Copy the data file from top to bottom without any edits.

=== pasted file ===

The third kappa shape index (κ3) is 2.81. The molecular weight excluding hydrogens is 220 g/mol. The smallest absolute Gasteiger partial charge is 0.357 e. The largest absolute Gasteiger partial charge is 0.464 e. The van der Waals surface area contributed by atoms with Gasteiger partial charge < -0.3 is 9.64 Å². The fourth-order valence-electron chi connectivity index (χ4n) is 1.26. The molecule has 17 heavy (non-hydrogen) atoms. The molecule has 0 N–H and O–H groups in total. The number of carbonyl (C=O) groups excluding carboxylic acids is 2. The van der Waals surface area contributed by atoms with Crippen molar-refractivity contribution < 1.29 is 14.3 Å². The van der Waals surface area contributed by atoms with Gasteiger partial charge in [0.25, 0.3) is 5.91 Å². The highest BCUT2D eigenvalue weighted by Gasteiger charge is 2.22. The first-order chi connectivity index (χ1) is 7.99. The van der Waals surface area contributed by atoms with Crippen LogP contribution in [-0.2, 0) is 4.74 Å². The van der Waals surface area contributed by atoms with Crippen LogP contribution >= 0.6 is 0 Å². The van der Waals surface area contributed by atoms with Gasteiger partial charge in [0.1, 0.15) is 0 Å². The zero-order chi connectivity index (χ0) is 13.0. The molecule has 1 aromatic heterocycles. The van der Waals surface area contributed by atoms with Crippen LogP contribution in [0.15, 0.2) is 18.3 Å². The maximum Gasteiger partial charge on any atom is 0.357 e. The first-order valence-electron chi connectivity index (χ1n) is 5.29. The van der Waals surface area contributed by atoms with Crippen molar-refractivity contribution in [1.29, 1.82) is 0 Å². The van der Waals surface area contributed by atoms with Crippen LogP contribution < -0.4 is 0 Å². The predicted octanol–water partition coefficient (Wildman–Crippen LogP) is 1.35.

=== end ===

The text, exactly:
The third kappa shape index (κ3) is 2.81. The molecular weight excluding hydrogens is 220 g/mol. The smallest absolute Gasteiger partial charge is 0.357 e. The largest absolute Gasteiger partial charge is 0.464 e. The van der Waals surface area contributed by atoms with Gasteiger partial charge < -0.3 is 9.64 Å². The fourth-order valence-electron chi connectivity index (χ4n) is 1.26. The molecule has 17 heavy (non-hydrogen) atoms. The molecule has 0 N–H and O–H groups in total. The number of carbonyl (C=O) groups excluding carboxylic acids is 2. The van der Waals surface area contributed by atoms with Crippen molar-refractivity contribution < 1.29 is 14.3 Å². The van der Waals surface area contributed by atoms with Gasteiger partial charge in [0.25, 0.3) is 5.91 Å². The highest BCUT2D eigenvalue weighted by Gasteiger charge is 2.22. The first-order chi connectivity index (χ1) is 7.99. The van der Waals surface area contributed by atoms with Crippen LogP contribution in [-0.2, 0) is 4.74 Å². The van der Waals surface area contributed by atoms with Crippen LogP contribution >= 0.6 is 0 Å². The van der Waals surface area contributed by atoms with Gasteiger partial charge in [0.1, 0.15) is 0 Å². The zero-order chi connectivity index (χ0) is 13.0. The molecule has 1 aromatic heterocycles. The van der Waals surface area contributed by atoms with Crippen LogP contribution in [0.15, 0.2) is 18.3 Å². The maximum Gasteiger partial charge on any atom is 0.357 e. The first-order valence-electron chi connectivity index (χ1n) is 5.29. The van der Waals surface area contributed by atoms with Crippen molar-refractivity contribution in [1.29, 1.82) is 0 Å². The van der Waals surface area contributed by atoms with Crippen LogP contribution < -0.4 is 0 Å². The predicted octanol–water partition coefficient (Wildman–Crippen LogP) is 1.35.